The task is to put text in ab Edit box & then to iterate over it. The result should be in a block graph. If there is a vowel =="A" then block one should rise, if =="B" then block two should rise to represent it.

I can make this work for the first letter in the edit box with the following code:

/* {
  int Index;
    Index=1;

    for(Index=1;Index<=5;Index++)
    {

       if(Edit1->Text=="A")
       {
       Shape1->Height= (Shape1->Height+5);
       Shape1->Top = Shape1->Top -5;
       }
          if(Edit1->Text=="E")
          {
           Shape2->Height= (Shape2->Height+5);
           Shape2->Top = Shape2->Top -5;
          }
              if(Edit1->Text=="I")
              {
              Shape3->Height= (Shape3->Height+5);
              Shape3->Top = Shape3->Top -5;
              }
                  if(Edit1->Text=="O")
                  {
                  Shape4->Height= (Shape4->Height+5);
                  Shape4->Top = Shape4->Top -5;
                  }
                     if(Edit1->Text=="U")
                     {
                     Shape5->Height= (Shape5->Height+5);
                     Shape5->Top = Shape5->Top -5;
                     }
     }*/

BUT this only works when the letter is at Index=1. I need to scan a sentence so that the result of the graph shows how many A's how many E's how many I's how many O's how many U's.

How do I get it to read over the text & not just the first letter?

Presumably Edit1->Text is a string of some type. Assuming this is a Windows based program, then it's probably a C style string. If that assumption is correct then each letter in the string can be accessed by using the [] operator, like this:

Edit1->Text[x];

where x ranges from 0 to strlen(Edit1->Text) - 1.

If Edit1->Text is some form of a string other than a C style string, then some other form of access may be necessary.

NB: you might need to copy Edit1->Text to another string like this:
char input[256];
strcpy(input, Edit1->Text);

and then iterate through input if this

Edit1->Text[x];

doesn't work.

Hi there,

Its C++, using Boreland 5 as a compiler, so its really visual C++, but using C++ as basis. I'm afraid this didn't work, do you have any other ideas.

The problem is just to iterate over a line of text & then show the vowels in a bar chart.

Any suggestions would be greatly appreciated.

Thanks

jenco

Presumably Edit1->Text is a string of some type. Assuming this is a Windows based program, then it's probably a C style string. If that assumption is correct then each letter in the string can be accessed by using the [] operator, like this:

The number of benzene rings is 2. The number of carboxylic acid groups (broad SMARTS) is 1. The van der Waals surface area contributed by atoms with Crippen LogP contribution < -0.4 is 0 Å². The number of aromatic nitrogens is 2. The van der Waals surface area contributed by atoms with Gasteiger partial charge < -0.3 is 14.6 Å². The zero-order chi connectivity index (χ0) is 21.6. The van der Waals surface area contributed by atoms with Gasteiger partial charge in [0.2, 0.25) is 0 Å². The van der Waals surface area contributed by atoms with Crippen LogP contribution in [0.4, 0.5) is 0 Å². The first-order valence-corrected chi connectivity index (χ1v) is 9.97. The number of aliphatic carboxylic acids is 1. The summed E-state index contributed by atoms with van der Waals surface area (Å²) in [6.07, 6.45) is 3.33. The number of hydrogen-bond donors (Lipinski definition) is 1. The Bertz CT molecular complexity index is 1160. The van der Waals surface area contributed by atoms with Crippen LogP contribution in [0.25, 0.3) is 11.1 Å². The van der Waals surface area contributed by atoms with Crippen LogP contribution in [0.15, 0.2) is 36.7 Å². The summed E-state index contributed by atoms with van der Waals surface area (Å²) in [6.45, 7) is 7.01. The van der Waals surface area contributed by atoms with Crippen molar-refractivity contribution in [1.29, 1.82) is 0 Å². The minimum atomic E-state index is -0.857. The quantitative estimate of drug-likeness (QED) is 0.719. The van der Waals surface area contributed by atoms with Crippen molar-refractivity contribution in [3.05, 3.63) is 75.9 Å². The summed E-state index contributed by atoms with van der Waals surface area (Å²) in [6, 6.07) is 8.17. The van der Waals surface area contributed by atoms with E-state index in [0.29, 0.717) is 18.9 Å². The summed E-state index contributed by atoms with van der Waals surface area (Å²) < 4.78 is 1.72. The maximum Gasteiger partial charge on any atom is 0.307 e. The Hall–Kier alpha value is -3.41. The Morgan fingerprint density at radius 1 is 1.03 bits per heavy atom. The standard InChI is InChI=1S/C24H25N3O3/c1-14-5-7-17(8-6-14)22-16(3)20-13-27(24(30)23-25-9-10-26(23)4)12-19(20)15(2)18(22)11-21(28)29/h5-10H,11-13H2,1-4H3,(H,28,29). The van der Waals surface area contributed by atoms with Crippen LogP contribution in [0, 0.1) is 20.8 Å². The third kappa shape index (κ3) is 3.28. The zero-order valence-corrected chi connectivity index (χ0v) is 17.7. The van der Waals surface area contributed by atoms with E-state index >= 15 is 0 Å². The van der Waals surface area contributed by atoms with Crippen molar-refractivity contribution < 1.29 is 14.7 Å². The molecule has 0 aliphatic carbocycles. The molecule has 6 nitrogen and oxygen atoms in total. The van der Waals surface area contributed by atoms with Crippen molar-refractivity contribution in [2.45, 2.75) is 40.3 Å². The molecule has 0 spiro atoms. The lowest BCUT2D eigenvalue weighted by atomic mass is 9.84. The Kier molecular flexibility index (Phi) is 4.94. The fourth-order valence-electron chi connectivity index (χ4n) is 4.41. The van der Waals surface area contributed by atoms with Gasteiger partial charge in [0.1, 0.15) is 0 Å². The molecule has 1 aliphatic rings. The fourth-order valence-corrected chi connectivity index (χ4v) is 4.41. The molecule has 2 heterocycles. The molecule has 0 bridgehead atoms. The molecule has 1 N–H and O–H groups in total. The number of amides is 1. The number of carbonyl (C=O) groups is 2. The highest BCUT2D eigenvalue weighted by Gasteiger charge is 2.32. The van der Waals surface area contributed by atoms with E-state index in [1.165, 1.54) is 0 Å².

Edit1->Text[x];

where x ranges from 0 to strlen(Edit1->Text) - 1.

If Edit1->Text is some form of a string other than a C style string, then some other form of access may be necessary.

NB: you might need to copy Edit1->Text to another string like this:
char input[256];
strcpy(input, Edit1->Text);

and then iterate through input if this

Edit1->Text[x];

doesn't work.

Edit->Text should be a word or a phrase, say you entered ther phrase--three blind mice. Again that word/phrase should be a string of some type, in Borland it might be called a TString or some such. Whatever. That string type should have an overloaded [] operator associated with it to allow you to access each letter in the word or phrase (and it should have a method for you to extract the embedded C style string if you wish, maybe c_str() or some such, if you really wanted to). With that you can iterate over each letter in the input one by one. When refering to a hard coded letter in C/C++ you use single quotes, like this, 'A', rather than double quotes like this, "A", which are used to denote a string called a literal string (it isn't quite the same thing as a routine C style string, but it's close). Therefore, I'd:

1) Find the length of the string in Edit1 using whatever method you have available.
2) Convert the string into all caps or all lower case letters so I didn't have to worry about 'A' vs 'a', etc.
3) Create a container to hold the number of A, E, I, O and Us found in the string
4) Iterate over the entire string incrementing the appropriate counter in the container based on the letter found.
5) Display the results graphically by iterating over the container of counters representing the number of A, E, I, O and Us.

So maybe something like this:

//copy TString or whatever into a C style string 
char input[256];
strcpy(input, Edit1->Text.c_str());
//find it's length
int len = strlen(input);
//convert it to all upper case letters
for(int  j = 0; j < len; ++j)
  input[j] = toupper(input[j]);

//declare container of counters and initialize to zero
int counters[5] = 0;

//iterate over input finding vowels
for(int j = 0; j < len; ++j)
{
  //I'd use a switch statement instead of a series of if statements
  switch(input[j])
  {
     case 'A': //notice single quotes, not double
       counter[0]++;
       break;
     case 'E':
       counter[1]++;
       break;
     //etc
   }
}

//use a loop and the graphical interface to create pretty bars representing number of A, E, I, O and Us found in input which in turn was Edit1->Text.

I don't like the idea of having to learn the basic principles of looping, usage of the [] operator to access individual char of a string, and retrieval of and manipulation of data from edit boxes in addition and creation of colored bars to display results. But if that's what you have to do, then so be it.

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